Cloud-based pollen count warnings

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For the past year the Norwegian Allergy and Asthma Association (NAAF) has been working on upgrading its pollen count warning service. It has benefited from a much needed facelift, and the system has been entirely rebuilt with modern platform technology on a scalable cloud solution. Itera is behind the solution and is now looking at how existing pollen data and machine learning can be used to further improve pollen count warnings. 

modernised solution focused on the user 

Our pollen count warning service has existed for a long time and had looked the same for quite some time. We needed a new solution that would take into account the requirements of universal design, innovation and user friendliness, explains Hogne Skogesal, Director of Communications and Marketing at NAAF. 

To start, Itera analysed NAAF’s existing solution and advised on how the new solution could be built. End users now have roughly the same functionality as before. They can check pollen levels on NAAF’s website or choose to automatically receive a warning when high levels of the sort of pollen to which they are allergic are likely to be present in their area.  

The pollen data is used in several different ways. A range of organisations currently subscribe to a data stream from the service, which enables media companies to provide pollen warnings as part of their weather and news services. Other organisations use the warnings for analytical purposes. Pharmacy chains can, for example, use the data to plan their logistics and how much pollen medicine to have in their warehouses. The new solution uses the same format for the data stream as before, meaning data customers did not need to change their systems.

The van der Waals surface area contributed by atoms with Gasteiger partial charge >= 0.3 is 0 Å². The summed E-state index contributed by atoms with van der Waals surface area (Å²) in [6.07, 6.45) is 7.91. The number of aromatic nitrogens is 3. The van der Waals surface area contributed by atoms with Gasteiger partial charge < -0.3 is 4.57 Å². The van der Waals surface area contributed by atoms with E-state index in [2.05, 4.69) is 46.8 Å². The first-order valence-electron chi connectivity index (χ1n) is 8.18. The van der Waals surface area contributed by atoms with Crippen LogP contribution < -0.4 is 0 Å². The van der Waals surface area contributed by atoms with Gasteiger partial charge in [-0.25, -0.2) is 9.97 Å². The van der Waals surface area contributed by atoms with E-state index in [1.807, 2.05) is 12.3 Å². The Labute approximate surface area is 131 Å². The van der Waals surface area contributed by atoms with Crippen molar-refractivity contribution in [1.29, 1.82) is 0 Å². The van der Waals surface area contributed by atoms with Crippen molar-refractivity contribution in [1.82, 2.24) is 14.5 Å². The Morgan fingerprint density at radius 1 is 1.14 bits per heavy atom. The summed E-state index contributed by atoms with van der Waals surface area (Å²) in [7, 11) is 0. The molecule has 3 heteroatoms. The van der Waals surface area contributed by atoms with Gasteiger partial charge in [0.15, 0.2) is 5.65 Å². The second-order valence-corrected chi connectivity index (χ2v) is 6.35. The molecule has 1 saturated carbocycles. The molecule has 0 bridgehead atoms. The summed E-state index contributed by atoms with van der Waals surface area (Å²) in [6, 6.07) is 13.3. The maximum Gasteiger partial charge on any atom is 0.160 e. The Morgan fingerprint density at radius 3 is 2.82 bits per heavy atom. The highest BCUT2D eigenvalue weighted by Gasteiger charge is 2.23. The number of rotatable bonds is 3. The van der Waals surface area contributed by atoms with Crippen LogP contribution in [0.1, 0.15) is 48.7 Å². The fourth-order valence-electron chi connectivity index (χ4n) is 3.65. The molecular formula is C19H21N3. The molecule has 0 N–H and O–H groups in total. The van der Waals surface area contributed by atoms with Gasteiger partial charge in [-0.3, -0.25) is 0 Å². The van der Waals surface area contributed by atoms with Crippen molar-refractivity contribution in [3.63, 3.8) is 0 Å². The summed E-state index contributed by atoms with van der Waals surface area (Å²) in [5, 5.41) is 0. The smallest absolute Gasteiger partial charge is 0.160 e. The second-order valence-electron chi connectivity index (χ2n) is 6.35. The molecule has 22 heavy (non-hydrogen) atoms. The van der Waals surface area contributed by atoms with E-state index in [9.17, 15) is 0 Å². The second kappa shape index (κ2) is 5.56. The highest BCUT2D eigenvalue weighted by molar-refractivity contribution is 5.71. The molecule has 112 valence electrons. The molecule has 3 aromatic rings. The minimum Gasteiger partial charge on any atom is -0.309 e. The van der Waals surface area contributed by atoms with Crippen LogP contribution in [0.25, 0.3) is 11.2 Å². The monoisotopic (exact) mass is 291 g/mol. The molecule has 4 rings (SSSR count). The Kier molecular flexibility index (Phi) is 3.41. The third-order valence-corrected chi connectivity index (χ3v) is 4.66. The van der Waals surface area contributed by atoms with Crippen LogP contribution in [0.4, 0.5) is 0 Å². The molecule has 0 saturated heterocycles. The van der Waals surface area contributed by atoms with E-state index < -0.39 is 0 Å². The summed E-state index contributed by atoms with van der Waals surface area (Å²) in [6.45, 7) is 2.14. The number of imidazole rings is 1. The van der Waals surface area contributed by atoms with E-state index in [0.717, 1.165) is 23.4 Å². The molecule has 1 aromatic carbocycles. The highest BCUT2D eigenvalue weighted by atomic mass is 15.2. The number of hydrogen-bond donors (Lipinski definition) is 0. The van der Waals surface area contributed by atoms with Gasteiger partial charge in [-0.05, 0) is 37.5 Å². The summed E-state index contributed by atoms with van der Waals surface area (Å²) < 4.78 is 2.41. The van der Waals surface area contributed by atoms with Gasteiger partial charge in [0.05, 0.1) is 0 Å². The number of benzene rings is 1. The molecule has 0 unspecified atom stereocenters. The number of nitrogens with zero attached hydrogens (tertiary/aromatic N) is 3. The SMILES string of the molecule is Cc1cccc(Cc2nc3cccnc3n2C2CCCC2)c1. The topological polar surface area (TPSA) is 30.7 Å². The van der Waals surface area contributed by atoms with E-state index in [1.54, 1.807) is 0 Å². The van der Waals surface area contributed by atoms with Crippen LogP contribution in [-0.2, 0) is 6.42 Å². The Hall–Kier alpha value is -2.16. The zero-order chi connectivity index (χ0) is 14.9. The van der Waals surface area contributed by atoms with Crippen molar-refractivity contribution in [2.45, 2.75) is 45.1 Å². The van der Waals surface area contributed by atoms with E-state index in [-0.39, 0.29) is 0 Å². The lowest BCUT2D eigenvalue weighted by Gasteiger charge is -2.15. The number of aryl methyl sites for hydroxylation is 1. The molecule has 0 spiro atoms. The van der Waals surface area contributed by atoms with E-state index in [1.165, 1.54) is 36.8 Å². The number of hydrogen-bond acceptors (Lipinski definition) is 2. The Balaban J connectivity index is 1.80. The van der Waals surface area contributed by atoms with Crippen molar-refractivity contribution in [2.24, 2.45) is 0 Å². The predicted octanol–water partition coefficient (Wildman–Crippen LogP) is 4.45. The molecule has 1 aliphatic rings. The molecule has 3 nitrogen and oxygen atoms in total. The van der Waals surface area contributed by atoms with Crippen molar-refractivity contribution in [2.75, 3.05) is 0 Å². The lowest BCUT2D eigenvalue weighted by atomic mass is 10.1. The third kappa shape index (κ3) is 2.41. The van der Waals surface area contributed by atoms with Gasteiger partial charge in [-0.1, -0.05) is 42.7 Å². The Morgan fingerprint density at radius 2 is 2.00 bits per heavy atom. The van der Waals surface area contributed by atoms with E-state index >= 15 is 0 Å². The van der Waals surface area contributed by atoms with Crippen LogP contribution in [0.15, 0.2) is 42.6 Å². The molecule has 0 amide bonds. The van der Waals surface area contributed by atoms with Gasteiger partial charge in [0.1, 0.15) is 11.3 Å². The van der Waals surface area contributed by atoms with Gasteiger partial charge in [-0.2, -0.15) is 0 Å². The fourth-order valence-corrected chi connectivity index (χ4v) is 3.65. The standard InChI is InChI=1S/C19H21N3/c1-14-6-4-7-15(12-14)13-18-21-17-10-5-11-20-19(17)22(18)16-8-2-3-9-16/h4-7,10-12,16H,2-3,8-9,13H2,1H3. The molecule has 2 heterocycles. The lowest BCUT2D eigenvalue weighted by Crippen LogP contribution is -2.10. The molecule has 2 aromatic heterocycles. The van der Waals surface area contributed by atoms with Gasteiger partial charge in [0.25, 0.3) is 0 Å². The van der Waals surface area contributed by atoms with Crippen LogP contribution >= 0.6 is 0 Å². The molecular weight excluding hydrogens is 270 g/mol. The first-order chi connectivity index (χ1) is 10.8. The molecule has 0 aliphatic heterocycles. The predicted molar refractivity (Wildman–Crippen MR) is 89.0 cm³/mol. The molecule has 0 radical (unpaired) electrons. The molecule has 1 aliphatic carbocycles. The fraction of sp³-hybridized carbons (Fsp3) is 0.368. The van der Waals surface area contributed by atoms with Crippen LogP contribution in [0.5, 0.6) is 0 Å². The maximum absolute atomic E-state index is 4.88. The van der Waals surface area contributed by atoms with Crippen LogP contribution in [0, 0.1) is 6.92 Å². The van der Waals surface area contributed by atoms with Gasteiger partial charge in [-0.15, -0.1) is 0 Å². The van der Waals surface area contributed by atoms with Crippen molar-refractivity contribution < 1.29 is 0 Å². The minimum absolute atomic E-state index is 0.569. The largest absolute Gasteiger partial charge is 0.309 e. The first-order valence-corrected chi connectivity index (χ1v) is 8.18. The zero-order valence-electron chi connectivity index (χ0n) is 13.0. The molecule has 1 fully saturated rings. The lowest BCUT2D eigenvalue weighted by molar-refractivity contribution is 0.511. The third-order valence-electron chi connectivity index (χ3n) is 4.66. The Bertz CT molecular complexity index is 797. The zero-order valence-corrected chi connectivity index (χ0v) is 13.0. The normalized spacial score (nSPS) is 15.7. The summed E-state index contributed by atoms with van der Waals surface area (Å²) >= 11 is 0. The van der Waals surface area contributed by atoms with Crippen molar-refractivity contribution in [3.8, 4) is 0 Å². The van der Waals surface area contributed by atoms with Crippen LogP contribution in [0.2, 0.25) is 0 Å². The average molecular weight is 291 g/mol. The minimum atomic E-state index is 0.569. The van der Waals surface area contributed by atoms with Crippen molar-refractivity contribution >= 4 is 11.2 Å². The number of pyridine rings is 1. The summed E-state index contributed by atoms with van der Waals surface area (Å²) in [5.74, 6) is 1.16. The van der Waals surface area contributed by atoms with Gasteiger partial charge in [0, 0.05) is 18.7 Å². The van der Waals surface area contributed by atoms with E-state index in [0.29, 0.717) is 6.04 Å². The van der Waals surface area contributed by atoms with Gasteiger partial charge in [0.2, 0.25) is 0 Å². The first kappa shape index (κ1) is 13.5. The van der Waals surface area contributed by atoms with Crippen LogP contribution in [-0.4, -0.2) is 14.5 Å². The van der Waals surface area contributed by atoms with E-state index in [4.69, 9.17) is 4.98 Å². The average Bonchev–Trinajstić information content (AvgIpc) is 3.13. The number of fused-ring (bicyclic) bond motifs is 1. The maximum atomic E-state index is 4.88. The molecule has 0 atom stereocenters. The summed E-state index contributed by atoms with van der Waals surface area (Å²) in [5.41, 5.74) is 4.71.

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Hogne Skogesal (Director of Communications and Marketing at NAAF), Ingrid Rise Fry (Communications Advisor at NAAF) and Martin Smestad Hansen (Senior Consultant at Itera). 


Machine learning and historic pollen data  

We have looked at how our pollen count warning service could be improved and have thoroughly evaluated it. From the resulting report, it is clear that the service could be significantly improved”, comments Hogne Skogesal. 

There are several possible areas for improvement, including the channels that are used to communicate the warnings and the warnings themselves. Itera’s own specialist machine learning and AI team is now working on analysing historic pollen data and data from other sources to look at the options in terms of making the warnings more precise and longer-range.  


The way ahead: improving the measurement process 

The most challenging aspect of the warning process at present is measuring pollen levels. Norway has too few measuring stations, and the process is also very manual and therefore not easy to scale up. 

The underlying technology simply needs updating. Currently a physical sample has to be gathered from the traps, and this is then posted to our pollen researchers. Digitalising this is key to improving the process going forward, and it is exciting to be looking at what solutions are available as part of our project with Itera, concludes Hogne Skogesal. 

There are often big local differences in pollen levels, and the existing 12 stations are therefore insufficient. Itera is also currently working on investigating suppliers of entirely automated measuring stations and is also assessing the options in terms of being at the cutting edge by commissioning the development of cheaper and smaller measuring devices. This is one possible way of increasing the number of measurement points and thus making the measurements used more precise.